After delaying his choice for drug czar for three months, George W. Bush has picked a far-right retread from his father's administration. Bush's choice, John P. Walters, was a top deputy to former drug czar William Bennett. He supports expanding the military role in combating drugs--including shooting down planes in Peru--and increased penalties for marijuana, and opposes needle exchange and reducing the 100-to-1 disparity between federal sentences for crack and cocaine possession. "Bush I had Bennett Senior. Bush II has Bennett Junior," says Kevin Zeese of Common Sense for Drug Policy. "He's hardline on all fronts."

Eric Sterling of the Criminal Justice Policy Foundation says Walters would be the most qualified person ever to direct the federal government's drug policy, as he knows the issues and Capitol Hill. The problem: "His views are awful."

Like Bennett, Walters' basic worldview is that drug use--except for alcohol--is morally

John P. Walters

wrong, and that the crack world's teen-age "superpredators" and $5-vial prostitutes are the progeny of the '60s counterculture. In Bennett and Walters' 1997 book Body Count, also co-written with John DiIulio (now head of the White House Office of Community and Faith-based Initiatives), they dismiss the argument that marijuana should be legal because few users go on to have problems with it or other drugs with the non sequitur that two-thirds of heroin users are addicts. "He's like a religious zealot," Zeese says, "fighting the war regardless of the facts."

Walters' appointment makes it unlikely that Bush's drug policy will focus on treating drug addicts, instead of emphasizing incarceration and interdiction. In a 1996 paper for the Heritage Foundation, Walters denounced that approach as "the latest manifestation of the liberals' commitment to a 'therapeutic state' in which government serves as the agent of personal rehabilitation."

However, Walters does advocate government funding of religion-based treatment programs. Meanwhile, Bush's budget for fiscal 2002 would increase funding for interdiction, and proposes $833 million for building new federal prisons. Barry McCaffrey, Clinton's drug czar, told NBC's Meet the Press on April 22 that Walters is "focused too much on interdiction" and "needs to educate himself very carefully on prevention and treatment."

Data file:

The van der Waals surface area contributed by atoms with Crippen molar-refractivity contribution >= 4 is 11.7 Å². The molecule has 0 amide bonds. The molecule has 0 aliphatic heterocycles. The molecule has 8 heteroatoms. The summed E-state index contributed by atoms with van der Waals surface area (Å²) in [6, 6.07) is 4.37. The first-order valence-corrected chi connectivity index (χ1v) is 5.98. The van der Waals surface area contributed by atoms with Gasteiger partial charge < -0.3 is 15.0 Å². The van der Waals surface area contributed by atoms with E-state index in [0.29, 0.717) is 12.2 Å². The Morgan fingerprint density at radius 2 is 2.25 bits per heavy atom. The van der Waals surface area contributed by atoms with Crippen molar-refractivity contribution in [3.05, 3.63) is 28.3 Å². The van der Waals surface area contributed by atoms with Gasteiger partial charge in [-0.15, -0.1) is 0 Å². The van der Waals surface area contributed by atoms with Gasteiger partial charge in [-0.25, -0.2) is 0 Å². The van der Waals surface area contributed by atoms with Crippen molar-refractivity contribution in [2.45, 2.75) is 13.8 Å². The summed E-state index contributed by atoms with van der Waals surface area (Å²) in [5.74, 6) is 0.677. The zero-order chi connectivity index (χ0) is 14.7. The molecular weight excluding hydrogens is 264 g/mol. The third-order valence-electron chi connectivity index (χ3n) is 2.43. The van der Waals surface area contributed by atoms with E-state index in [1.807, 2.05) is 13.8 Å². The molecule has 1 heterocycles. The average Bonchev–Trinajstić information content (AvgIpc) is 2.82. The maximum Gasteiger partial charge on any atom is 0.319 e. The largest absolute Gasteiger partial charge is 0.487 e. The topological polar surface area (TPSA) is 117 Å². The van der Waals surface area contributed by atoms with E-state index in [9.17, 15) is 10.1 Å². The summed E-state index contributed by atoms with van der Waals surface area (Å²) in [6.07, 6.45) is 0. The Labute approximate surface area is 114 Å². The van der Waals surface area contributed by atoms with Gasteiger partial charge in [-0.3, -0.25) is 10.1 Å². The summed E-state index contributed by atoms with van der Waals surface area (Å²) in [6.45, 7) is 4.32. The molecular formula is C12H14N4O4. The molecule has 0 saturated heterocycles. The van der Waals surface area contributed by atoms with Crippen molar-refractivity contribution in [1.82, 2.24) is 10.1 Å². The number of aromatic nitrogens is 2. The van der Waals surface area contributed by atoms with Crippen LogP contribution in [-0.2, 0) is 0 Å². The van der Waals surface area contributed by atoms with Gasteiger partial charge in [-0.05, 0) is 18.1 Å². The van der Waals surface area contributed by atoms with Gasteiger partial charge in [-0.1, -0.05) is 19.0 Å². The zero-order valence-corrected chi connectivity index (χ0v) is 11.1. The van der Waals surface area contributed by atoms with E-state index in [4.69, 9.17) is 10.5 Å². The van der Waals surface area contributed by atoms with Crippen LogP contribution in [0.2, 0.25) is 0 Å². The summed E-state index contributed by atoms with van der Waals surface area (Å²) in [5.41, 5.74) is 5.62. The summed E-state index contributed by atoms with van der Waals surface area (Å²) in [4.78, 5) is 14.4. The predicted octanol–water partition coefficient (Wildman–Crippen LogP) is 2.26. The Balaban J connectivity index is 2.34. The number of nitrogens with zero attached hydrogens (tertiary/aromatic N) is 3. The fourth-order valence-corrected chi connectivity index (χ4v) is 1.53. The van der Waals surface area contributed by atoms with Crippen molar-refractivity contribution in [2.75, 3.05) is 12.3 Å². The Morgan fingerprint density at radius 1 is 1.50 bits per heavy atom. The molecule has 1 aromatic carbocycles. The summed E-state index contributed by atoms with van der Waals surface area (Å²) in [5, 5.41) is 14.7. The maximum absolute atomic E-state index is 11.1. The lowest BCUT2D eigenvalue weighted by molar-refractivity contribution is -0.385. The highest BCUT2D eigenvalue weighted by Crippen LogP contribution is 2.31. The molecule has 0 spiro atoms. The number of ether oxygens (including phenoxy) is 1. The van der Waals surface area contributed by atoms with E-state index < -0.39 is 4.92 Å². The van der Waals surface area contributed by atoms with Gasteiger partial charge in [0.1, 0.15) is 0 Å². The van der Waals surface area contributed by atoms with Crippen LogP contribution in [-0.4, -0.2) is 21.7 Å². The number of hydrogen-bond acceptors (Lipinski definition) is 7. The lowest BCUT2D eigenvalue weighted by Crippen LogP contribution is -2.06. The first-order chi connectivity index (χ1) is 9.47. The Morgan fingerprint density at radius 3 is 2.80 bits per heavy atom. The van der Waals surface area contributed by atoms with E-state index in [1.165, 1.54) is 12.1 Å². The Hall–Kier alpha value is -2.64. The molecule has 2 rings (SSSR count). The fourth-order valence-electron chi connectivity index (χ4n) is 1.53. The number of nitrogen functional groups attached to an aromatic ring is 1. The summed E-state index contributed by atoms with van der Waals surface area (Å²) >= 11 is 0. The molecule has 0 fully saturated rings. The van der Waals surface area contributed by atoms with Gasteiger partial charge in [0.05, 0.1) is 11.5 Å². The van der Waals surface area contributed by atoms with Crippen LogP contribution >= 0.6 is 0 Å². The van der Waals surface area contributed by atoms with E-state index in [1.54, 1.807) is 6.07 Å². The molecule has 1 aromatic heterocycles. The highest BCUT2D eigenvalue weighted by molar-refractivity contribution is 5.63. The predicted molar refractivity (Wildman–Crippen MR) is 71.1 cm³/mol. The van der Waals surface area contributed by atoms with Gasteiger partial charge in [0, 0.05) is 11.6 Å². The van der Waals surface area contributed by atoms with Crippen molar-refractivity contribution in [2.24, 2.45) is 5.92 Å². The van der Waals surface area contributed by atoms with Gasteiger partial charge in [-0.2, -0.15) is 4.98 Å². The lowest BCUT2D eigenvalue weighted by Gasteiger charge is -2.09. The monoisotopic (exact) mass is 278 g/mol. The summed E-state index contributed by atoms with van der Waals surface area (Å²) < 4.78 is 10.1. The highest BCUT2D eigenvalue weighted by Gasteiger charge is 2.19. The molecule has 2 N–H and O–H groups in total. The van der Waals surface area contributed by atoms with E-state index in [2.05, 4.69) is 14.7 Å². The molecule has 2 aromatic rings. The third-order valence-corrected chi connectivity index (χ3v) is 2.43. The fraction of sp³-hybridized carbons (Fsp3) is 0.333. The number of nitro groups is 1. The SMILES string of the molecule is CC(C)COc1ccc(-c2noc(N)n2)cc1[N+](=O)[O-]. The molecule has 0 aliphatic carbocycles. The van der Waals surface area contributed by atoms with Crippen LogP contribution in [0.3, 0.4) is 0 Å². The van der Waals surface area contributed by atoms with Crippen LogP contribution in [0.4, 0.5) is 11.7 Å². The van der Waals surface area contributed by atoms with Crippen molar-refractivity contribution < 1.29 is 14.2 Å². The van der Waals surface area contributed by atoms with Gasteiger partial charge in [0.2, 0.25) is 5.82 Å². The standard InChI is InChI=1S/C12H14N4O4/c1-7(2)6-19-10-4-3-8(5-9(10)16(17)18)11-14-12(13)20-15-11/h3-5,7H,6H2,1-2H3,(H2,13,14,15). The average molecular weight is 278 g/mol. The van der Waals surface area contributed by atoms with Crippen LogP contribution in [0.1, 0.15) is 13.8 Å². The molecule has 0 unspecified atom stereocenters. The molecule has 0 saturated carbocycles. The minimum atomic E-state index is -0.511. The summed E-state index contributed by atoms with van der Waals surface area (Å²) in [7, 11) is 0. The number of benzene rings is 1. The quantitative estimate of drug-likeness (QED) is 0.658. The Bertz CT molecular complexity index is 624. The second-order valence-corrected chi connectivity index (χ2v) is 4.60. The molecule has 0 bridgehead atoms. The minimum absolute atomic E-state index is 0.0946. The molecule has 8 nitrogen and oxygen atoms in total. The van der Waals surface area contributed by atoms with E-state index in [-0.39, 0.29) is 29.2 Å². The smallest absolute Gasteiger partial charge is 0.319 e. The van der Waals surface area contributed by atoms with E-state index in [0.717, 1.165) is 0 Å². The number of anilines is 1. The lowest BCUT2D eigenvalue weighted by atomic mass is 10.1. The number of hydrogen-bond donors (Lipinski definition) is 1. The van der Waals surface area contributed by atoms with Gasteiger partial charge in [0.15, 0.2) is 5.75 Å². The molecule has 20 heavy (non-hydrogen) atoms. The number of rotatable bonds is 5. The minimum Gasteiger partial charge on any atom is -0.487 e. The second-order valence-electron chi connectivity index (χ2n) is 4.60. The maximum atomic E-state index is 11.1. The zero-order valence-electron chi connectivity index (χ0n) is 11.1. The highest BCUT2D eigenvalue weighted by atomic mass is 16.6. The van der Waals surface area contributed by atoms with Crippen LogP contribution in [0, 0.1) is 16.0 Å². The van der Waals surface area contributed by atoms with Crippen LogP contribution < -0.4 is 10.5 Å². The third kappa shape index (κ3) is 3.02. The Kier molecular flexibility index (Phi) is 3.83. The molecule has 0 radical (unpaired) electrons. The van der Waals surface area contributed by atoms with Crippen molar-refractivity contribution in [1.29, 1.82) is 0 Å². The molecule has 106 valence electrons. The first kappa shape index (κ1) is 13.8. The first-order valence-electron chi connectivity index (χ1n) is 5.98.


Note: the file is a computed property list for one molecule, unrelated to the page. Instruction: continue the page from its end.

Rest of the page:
In a March article in the conservative Weekly Standard, Walters wrote that "the widely held view that we are imprisoning too many people for merely possessing illegal drugs, drug and other criminal sentences are too long and harsh, and the criminal justice system is unjustly punishing black men" is among "the great urban myths of our time." Walters argued that, according to 1997 figures, only 9 percent of state prisoners were incarcerated on possession charges.

"His data is dishonest," responds Sterling, who notes that the 9 percent figure does not include local jails--and is still a "shockingly high" number of people imprisoned for simple possession. Walters also did not mention that more than 60 percent of the people sent to prison for drugs are black.

Another favorite Walters mantra is that drugs were "de facto legalized" in the permissive '70s. Then the Reagan-Bush policies of tough enforcement and "Just Say No" use of the "bully pulpit" reduced casual drug use by more than half--until the Clinton administration "abandoned the War Against Drugs" and "de facto legalized" marijuana again.

Widespread defiance of prohibition laws does not mean drugs were quasi-legal. Marijuana arrests averaged about 400,000 a year in the '70s, hitting a peak in 1977 that was not surpassed until 1994, and have since risen to more than 700,000 a year. Walters' claims that casual use fell in the Reagan-Bush years are based on figures from annual household and student surveys, which measure people's willingness to tell a government-funded pollster what drugs they do and how often. And if Reagan's policies reduced America's drug problem, there is one glaring exception--crack, which exploded in American cities in 1985 and 1986.

Yet a pattern of falling casual use and rising addiction may suit Walters just fine. In the first Bush regime, the Bennett-Walters line was that casual users were worse than addicts because they showed that people could use drugs without screwing up their lives. "Casual use is the vector by which drug use spreads," they wrote in Body Count, "and while not every casual user goes on to become an addict, virtually every addict starts as a casual user."

"Walters hates addiction and he hates drug addicts, and he hates people who use drugs and aren't addicts even more," Sterling says. "He's prepared to go to war in the name of zero tolerance."


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